The I-Team obtained dozens of documents from the criminal case against Mirkarimi that show how and why the scandal erupted so quickly.
Mirkarimi says he's ready for his testimony before the ethics commission. He faces charges of "official misconduct" after pleading guilty to a misdemeanor domestic violence count. He admitted grabbing his wife's arm, causing a bruise.
"I've been living this every single day for over six months; in some ways, I'm a bit battle trained if you will, so I am very much looking forward to this because I haven't had an opportunity in this kind of forum, in this kind of medium and taking the stage where I'm able to explain from the beginning to where they want me to go," Mirkarimi said.
And now, his defense team is stepping up the criticism of next door neighbor, Ivory Madison, who reported the incident to police against the wishes of Mirkarimi's wife, Eliana Lopez.
Madison is a publisher and comic book author; she calls "The Huntress" her "feminist-mafia-noir graphic novel."
"Madison writes on the back, 'the line between justice and vengeance is a thin one' and one has to really begin to wonder, what's happening here? Is this case really based on fact or is it based on fiction," Mirkarimi's attorney David Waggoner said.
The I-Team has obtained dozens of emails written by Madison. She produced them in response to a subpoena during the criminal case. They are heavily redacted, but it was possible to piece together new details from what was not blacked out.
The day after the argument New Year 's Eve, Madison convinces Lopez to document the bruise on video. Madison writes to an unidentified friend, "She let me take a video of her crying and showing the bruise.'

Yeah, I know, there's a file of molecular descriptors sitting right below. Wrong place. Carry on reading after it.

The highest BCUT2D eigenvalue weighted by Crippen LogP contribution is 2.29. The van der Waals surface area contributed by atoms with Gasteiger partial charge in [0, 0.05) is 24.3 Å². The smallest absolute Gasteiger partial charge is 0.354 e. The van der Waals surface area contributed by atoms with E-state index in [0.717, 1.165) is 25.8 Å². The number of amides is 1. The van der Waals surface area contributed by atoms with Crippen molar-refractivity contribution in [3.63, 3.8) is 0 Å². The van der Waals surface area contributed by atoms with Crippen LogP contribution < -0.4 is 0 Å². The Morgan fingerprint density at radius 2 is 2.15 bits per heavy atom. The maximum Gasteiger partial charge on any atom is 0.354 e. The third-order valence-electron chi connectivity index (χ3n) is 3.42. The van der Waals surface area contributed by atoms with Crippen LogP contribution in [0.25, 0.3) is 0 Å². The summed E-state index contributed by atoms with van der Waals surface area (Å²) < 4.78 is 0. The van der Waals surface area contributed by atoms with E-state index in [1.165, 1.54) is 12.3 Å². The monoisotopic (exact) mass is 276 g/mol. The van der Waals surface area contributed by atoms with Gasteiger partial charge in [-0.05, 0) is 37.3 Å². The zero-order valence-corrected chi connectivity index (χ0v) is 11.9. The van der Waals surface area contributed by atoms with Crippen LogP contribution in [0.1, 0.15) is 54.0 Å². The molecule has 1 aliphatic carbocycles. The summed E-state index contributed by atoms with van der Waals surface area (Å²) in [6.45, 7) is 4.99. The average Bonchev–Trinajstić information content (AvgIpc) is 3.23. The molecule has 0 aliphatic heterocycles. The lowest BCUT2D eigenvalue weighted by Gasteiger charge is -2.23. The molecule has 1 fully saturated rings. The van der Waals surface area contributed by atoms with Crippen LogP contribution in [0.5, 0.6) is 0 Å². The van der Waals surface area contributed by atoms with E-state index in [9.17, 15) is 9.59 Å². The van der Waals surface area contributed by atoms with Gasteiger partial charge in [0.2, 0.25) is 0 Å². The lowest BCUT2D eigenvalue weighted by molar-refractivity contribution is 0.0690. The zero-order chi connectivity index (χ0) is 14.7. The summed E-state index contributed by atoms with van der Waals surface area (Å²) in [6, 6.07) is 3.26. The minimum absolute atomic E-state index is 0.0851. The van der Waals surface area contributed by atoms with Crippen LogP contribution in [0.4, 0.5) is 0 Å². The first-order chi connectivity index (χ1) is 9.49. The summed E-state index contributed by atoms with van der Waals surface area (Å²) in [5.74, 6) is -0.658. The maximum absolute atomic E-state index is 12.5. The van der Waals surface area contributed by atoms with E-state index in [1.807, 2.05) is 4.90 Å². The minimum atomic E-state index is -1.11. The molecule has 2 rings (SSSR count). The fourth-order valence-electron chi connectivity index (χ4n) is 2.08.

In an email she wrote the same day they shot the video, Lopez never mentions going to police; in fact, she tells Madison, "Please send me the inf[o] from your therapist. Looks like Ross is doing research too."
In the days to follow, Madison sent out long missives to people whose names have been blacked out, apparently embellishing what happened.
Lopez told the I-Team the bruise happened when Mirkarimi briefly grabbed her arm inside the family van and the argument stopped there, but Madison writes, "Ross .... was being violent enough with her that she wound up running out of the house and saying to him in the street, 'Do you want me to call the police?' in front of numerous passersby."
"All these stories about pushing, grabbing, all that thing that I was running outside, that is not true, that never happened actually when?" Lopez told the I-Team's Dan Noyes on May 19 during an exclusive interview.
Dan Noyes: "Where'd that come from?"
"I don't know, it's the imagination of someone," Lopez said.
The documents also show that Madison's husband provided his phone to police so they could see his text messages about the incident. But, there's a gap -- no messages on the crucial days -- Jan. 1, when his wife made the bruise video, through Jan. 5.
"It calls into question what are they not telling us, who else was involved? What exactly was the nature of what they were up to and what they are up to," Waggoner said.
All issues to be taken up, at the ethics commission Thursday evening.
Dan Noyes: "I wonder if your mind has gone here, what will you do if you lose your job?"
"Well, I'll get back to you on what Plan B or Plan C is, but I was elected by the people of San Francisco. I'm determined to fulfill what I was elected to do," Mirkarimi said.
The I-Team reached out to Madison and her husband, but heard back from their lawyer who said no one would be available to comment Wednesday.